The completion of Jo’s romantic arc doesn’t sit quite right but that’s about the only thing that feels off (well, that and Bale’s goatee) in this cohesive and cozy (but still poignant and emotional: see the gift for Beth) family journey through life and love and the blasted patriarchy (“You should have been a lawyer, Miss March” “I should have been a great many things, Mr. Mayer”). Dunst’s adorable Amy and Ryder’s moody Jo (“I just know I’ll never fit in anywhere”) are two standout turns.
A machine from a post-apocalyptic future travels back in time to protect a man and a woman from an advanced robotic assassin to ensure they both survive a nuclear attack. (IMDb)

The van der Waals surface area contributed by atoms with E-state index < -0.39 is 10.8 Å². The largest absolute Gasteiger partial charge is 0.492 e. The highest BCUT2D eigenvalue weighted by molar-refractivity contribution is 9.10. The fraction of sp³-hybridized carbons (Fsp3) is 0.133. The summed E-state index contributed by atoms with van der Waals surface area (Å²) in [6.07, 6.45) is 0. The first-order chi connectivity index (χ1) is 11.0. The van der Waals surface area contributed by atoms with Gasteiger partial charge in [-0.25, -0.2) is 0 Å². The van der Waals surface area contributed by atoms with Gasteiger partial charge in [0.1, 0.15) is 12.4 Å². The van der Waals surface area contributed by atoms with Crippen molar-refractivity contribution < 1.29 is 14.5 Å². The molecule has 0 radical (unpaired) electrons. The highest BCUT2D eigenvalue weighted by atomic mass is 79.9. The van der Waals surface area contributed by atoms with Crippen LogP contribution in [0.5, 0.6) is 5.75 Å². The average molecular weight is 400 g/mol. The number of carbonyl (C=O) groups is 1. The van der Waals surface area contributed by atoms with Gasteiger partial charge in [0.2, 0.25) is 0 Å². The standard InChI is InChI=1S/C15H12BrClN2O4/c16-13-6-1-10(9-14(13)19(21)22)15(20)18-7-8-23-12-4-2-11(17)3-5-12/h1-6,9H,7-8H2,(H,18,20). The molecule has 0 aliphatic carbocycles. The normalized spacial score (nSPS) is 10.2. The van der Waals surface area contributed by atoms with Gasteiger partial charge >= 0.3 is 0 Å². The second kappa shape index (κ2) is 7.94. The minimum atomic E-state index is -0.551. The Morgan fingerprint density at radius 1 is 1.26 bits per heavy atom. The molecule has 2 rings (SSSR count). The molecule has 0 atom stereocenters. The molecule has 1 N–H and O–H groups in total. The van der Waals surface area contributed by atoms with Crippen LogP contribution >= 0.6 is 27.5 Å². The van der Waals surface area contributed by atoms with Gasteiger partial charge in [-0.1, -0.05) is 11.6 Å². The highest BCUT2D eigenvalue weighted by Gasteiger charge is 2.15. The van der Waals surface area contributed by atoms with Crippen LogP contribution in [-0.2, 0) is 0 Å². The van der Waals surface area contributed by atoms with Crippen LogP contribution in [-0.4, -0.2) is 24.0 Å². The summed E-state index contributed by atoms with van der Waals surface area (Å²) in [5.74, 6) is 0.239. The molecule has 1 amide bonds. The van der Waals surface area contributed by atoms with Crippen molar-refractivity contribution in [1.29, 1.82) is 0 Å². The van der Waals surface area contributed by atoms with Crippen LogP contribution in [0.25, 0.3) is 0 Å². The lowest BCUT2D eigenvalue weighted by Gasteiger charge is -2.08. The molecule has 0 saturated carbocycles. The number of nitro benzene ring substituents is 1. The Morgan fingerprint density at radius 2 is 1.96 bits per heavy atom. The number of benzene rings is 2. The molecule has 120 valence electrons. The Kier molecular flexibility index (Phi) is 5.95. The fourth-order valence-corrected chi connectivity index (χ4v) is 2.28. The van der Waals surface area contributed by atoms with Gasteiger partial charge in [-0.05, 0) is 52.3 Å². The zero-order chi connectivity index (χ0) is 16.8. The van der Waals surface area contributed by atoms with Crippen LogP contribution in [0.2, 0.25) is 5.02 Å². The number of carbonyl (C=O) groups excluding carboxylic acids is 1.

The action is excellent (see the ridiculously destructive early car chase) and the humour is okay, but the whole thing starts to feel like a re-tread of the previous two installments, minus the beating heart passion and bad-assery provided by Hamilton’s Sarah, who is sorely missed (John’s voiceover musings don’t have quite the same impact). The unexpectedly melancholic ending is poignant though and provides the sort of unique and provoking additional content needed for a franchise’s third film.